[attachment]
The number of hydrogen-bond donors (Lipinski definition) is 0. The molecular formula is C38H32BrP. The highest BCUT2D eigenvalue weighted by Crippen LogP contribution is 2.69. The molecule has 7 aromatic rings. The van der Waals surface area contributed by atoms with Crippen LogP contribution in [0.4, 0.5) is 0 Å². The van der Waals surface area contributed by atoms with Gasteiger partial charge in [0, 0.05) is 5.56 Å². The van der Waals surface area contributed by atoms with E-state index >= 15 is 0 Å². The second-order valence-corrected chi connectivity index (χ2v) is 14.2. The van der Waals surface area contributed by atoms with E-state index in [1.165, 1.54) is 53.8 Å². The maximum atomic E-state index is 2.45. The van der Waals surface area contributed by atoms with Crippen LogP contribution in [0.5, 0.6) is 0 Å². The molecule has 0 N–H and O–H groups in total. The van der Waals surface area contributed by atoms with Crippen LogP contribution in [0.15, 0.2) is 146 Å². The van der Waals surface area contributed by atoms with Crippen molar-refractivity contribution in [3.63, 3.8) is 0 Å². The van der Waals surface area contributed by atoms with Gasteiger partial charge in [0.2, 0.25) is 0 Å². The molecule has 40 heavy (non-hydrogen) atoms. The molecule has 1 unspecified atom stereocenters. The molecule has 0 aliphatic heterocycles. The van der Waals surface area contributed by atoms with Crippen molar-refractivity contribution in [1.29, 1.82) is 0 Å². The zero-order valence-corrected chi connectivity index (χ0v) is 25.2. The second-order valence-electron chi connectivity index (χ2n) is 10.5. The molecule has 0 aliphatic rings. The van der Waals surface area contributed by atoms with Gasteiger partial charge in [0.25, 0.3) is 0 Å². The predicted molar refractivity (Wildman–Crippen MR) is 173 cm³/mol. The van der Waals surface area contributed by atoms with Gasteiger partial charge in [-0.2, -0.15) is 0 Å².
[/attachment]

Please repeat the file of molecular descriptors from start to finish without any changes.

The number of hydrogen-bond donors (Lipinski definition) is 0. The molecular formula is C38H32BrP. The highest BCUT2D eigenvalue weighted by Crippen LogP contribution is 2.69. The molecule has 7 aromatic rings. The van der Waals surface area contributed by atoms with Crippen LogP contribution in [0.4, 0.5) is 0 Å². The van der Waals surface area contributed by atoms with Gasteiger partial charge in [0, 0.05) is 5.56 Å². The van der Waals surface area contributed by atoms with E-state index >= 15 is 0 Å². The second-order valence-corrected chi connectivity index (χ2v) is 14.2. The van der Waals surface area contributed by atoms with E-state index in [1.165, 1.54) is 53.8 Å². The maximum atomic E-state index is 2.45. The van der Waals surface area contributed by atoms with Crippen LogP contribution in [0.5, 0.6) is 0 Å². The molecule has 0 N–H and O–H groups in total. The van der Waals surface area contributed by atoms with Crippen LogP contribution in [0.15, 0.2) is 146 Å². The van der Waals surface area contributed by atoms with Crippen molar-refractivity contribution in [3.63, 3.8) is 0 Å². The van der Waals surface area contributed by atoms with Gasteiger partial charge in [0.2, 0.25) is 0 Å². The molecule has 40 heavy (non-hydrogen) atoms. The molecule has 1 unspecified atom stereocenters. The molecule has 0 aliphatic heterocycles. The van der Waals surface area contributed by atoms with Crippen molar-refractivity contribution in [1.29, 1.82) is 0 Å². The zero-order valence-corrected chi connectivity index (χ0v) is 25.2. The second-order valence-electron chi connectivity index (χ2n) is 10.5. The molecule has 0 aliphatic rings. The van der Waals surface area contributed by atoms with Gasteiger partial charge in [0.25, 0.3) is 0 Å². The predicted molar refractivity (Wildman–Crippen MR) is 173 cm³/mol. The van der Waals surface area contributed by atoms with Gasteiger partial charge in [-0.2, -0.15) is 0 Å².